Teaching That Transforms

What makes Christian education distinct from its secular counterpart?

As a Christian educator, my goal is not to lecture, or even to lecture with excellence. My goal is to teach in such a way that students both learn and employ their knowledge. Teachers should view themselves as nothing less than disciplers. The knowledge we communicate affects more than the minds of our hearers; it should change lives.

In particular, I want to see the members of my group develop five qualities as a result of my teaching.

Deepening Commitment to Christ

Secular education asks what students know, not who they are. Christian education asks not how much students know but how closely they are following Christ.

In Christian education what goes into the head must move to the heart, compelling deeper commitment and greater obedience. Spiritual knowledge is never intended for the head alone—never focused on skills alone, facts alone, or principles alone. All knowledge must be dedicated to the glory of God.

While we may be tempted to assume that commitment is the hearer's responsibility alone, we know better. Teachers have a role to play, especially in calling people to obedience concerning what they have heard. I have found that I have a better chance of creating committed learners when I challenge my group with the implications of what they are learning, spelling out the application in specific terms.

Growing in Character

I want to see the fruits of the Spirit developed in my group. Mere knowledge is not my goal, but character.

I can instruct in such a way that people are satisfied with listening while not doing. I can make them comfortable with increasing spiritual knowledge while they lack commitment and obedience. I can enable hearers to be puffed up with knowledge rather than humbled by their disobedience to that knowledge. If hearts are not being renewed along with minds, I have failed.

Showing Competence to Live Out the Faith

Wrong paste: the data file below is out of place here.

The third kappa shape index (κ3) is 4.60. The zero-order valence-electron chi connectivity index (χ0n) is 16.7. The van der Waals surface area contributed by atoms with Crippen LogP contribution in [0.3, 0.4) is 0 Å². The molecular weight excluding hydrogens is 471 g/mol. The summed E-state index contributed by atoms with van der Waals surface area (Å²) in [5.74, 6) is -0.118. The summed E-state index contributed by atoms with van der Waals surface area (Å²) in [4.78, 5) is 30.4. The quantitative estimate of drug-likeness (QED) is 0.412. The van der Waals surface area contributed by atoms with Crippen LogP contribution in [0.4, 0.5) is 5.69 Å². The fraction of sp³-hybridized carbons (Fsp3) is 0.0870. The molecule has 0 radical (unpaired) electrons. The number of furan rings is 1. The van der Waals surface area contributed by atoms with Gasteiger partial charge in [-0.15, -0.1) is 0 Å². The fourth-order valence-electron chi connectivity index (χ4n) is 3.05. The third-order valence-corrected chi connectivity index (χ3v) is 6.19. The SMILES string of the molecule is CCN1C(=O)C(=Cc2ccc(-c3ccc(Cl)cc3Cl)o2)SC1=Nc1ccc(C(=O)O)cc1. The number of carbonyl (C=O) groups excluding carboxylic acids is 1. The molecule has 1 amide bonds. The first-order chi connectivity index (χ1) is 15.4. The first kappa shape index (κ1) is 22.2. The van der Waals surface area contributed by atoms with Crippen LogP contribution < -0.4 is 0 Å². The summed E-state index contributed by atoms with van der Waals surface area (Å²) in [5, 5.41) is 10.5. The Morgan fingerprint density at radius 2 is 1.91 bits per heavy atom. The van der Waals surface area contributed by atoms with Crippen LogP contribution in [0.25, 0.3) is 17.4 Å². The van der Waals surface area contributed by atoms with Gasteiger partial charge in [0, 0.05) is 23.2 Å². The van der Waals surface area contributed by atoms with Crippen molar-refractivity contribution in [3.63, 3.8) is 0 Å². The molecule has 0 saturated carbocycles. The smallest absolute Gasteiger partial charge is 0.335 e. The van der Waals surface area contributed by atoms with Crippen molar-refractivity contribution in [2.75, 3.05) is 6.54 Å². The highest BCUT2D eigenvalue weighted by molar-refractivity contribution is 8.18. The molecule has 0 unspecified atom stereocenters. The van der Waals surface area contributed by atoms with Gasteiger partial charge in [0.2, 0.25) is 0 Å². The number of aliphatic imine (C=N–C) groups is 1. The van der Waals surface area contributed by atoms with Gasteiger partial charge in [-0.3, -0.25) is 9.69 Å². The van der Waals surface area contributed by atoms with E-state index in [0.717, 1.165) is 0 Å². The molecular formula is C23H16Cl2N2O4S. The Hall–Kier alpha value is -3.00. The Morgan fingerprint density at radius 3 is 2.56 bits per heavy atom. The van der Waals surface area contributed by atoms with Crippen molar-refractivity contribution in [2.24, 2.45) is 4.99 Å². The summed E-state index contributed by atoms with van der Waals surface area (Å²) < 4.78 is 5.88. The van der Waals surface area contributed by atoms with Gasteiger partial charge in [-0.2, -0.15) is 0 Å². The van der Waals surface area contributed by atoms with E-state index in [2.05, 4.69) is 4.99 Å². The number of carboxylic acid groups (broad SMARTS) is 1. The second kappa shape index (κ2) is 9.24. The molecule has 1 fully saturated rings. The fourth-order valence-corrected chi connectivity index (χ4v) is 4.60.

I am dedicated to giving my hearers the skills, knowledge, experience, and character necessary to bear fruit for Christ. I feel the same way about equipping believers as a sergeant must feel in boot camp. I know that no Christian can become capable and qualified for the Lord's service without being taught certain skills. I don't want anyone to leave my group and be incapable of accomplishing God's purposes.

I think a Christian must be competent in three areas:

  • Knowledge. Paul admitted that he lacked rhetorical skills and personal presence to impress the Corinthians, but he stressed that he did have truth—crucial knowledge that was far more important. A student without a grasp of the Bible is a warrior without weapons. I am a teacher because I'm convinced that knowledge makes a difference, especially in how believers live and how well they help others.

    Knowledge is more than the accumulation of facts. It includes the intellectual ability to critique contemporary books, song lyrics, and movies. So when discussing a modern book or movie, I regularly ask my group, "What are the values of the piece? What are the presuppositions? What is the scriptural perspective on this? What difference would it make if we acted on this way of looking at the world? How can we counteract the negatives?"

    I am committed to training people who can learn for themselves—who do their own decision making, their own problem solving, their own creative thinking, and their own biblical interpretation. I want them to learn not only what and why, but how.
  • Emotions. True knowledge prompts feelings. Several years ago I flew to Africa to see Byang Katto, a key leader of the African Evangelical Fellowship. I took in the sights and sounds and smells of mission life in Nigeria. When we drove in the back country of Nigeria, I have never felt so close to death—people drive like crazed race drivers. And when vehicles break down, they just stop in the middle of the road. You can be speeding over a hill and whack—it's all over before you see anything.

    Well, when I returned to my room, Jeanne said, "Howie, what in the world is the matter?" "Why?" I replied. "You're white as a sheet," she said. I described my ride and said, "Jeanne, we have to pray for these missionaries with a whole new emphasis! They face this kind of danger every day."

    My personal knowledge of that missionary's experience improved my prayers for all missionaries. I now feel their challenges and dangers. Feelings aren't everything, but they are a vital part of a full apprehension of the truth. If we're not careful, we can suck all the blood out of the heart with facts and information. Instead, I want to enlarge my hearers' hearts as much as I do their brains. I want them to know the truth and feel strongly about it.
  • Action. A competent Christian acts out the faith. Jesus was powerful in word and deed—a man of action. So are his followers. Action, of course, fulfills and strengthens knowledge and feeling. Consequently, it's a mistake to delay ministering to others till "someday when I'm ready to serve the Lord."